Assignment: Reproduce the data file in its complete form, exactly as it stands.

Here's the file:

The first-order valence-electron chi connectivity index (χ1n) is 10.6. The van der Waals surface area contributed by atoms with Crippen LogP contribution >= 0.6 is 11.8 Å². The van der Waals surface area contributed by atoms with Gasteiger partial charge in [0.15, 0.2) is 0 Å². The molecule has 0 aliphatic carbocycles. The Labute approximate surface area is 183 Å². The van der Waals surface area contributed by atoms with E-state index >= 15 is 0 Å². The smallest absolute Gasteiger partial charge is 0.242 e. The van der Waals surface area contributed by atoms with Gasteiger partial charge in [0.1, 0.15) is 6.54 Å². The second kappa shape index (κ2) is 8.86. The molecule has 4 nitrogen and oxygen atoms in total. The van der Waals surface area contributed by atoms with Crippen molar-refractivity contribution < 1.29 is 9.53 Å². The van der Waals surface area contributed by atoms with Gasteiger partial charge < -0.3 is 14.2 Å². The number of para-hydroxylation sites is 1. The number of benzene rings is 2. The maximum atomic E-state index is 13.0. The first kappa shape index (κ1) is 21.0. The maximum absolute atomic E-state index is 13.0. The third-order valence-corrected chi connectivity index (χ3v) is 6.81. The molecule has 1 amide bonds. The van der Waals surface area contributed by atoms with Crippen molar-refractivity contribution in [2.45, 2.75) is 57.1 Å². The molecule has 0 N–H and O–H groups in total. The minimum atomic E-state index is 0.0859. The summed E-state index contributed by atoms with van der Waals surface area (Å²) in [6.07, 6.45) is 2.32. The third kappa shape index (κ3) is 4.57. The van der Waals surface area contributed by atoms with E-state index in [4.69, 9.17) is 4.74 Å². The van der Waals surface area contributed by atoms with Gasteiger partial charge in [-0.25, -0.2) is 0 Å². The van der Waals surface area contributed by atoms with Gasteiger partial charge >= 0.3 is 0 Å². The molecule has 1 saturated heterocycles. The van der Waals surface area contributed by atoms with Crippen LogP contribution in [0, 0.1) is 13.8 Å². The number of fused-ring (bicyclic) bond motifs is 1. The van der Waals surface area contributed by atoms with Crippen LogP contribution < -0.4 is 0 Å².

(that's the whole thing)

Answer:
The first-order valence-electron chi connectivity index (χ1n) is 10.6. The van der Waals surface area contributed by atoms with Crippen LogP contribution >= 0.6 is 11.8 Å². The van der Waals surface area contributed by atoms with Gasteiger partial charge in [0.15, 0.2) is 0 Å². The molecule has 0 aliphatic carbocycles. The Labute approximate surface area is 183 Å². The van der Waals surface area contributed by atoms with E-state index >= 15 is 0 Å². The smallest absolute Gasteiger partial charge is 0.242 e. The van der Waals surface area contributed by atoms with Gasteiger partial charge in [0.1, 0.15) is 6.54 Å². The second kappa shape index (κ2) is 8.86. The molecule has 4 nitrogen and oxygen atoms in total. The van der Waals surface area contributed by atoms with Crippen molar-refractivity contribution < 1.29 is 9.53 Å². The van der Waals surface area contributed by atoms with Gasteiger partial charge < -0.3 is 14.2 Å². The number of para-hydroxylation sites is 1. The number of benzene rings is 2. The maximum atomic E-state index is 13.0. The first kappa shape index (κ1) is 21.0. The maximum absolute atomic E-state index is 13.0. The third-order valence-corrected chi connectivity index (χ3v) is 6.81. The molecule has 1 amide bonds. The van der Waals surface area contributed by atoms with Crippen molar-refractivity contribution in [2.45, 2.75) is 57.1 Å². The molecule has 0 N–H and O–H groups in total. The minimum atomic E-state index is 0.0859. The summed E-state index contributed by atoms with van der Waals surface area (Å²) in [6.07, 6.45) is 2.32. The third kappa shape index (κ3) is 4.57. The van der Waals surface area contributed by atoms with E-state index in [4.69, 9.17) is 4.74 Å². The van der Waals surface area contributed by atoms with Gasteiger partial charge in [-0.25, -0.2) is 0 Å². The van der Waals surface area contributed by atoms with Gasteiger partial charge >= 0.3 is 0 Å². The molecule has 1 saturated heterocycles. The van der Waals surface area contributed by atoms with Crippen LogP contribution in [0, 0.1) is 13.8 Å². The number of fused-ring (bicyclic) bond motifs is 1. The van der Waals surface area contributed by atoms with Crippen LogP contribution < -0.4 is 0 Å².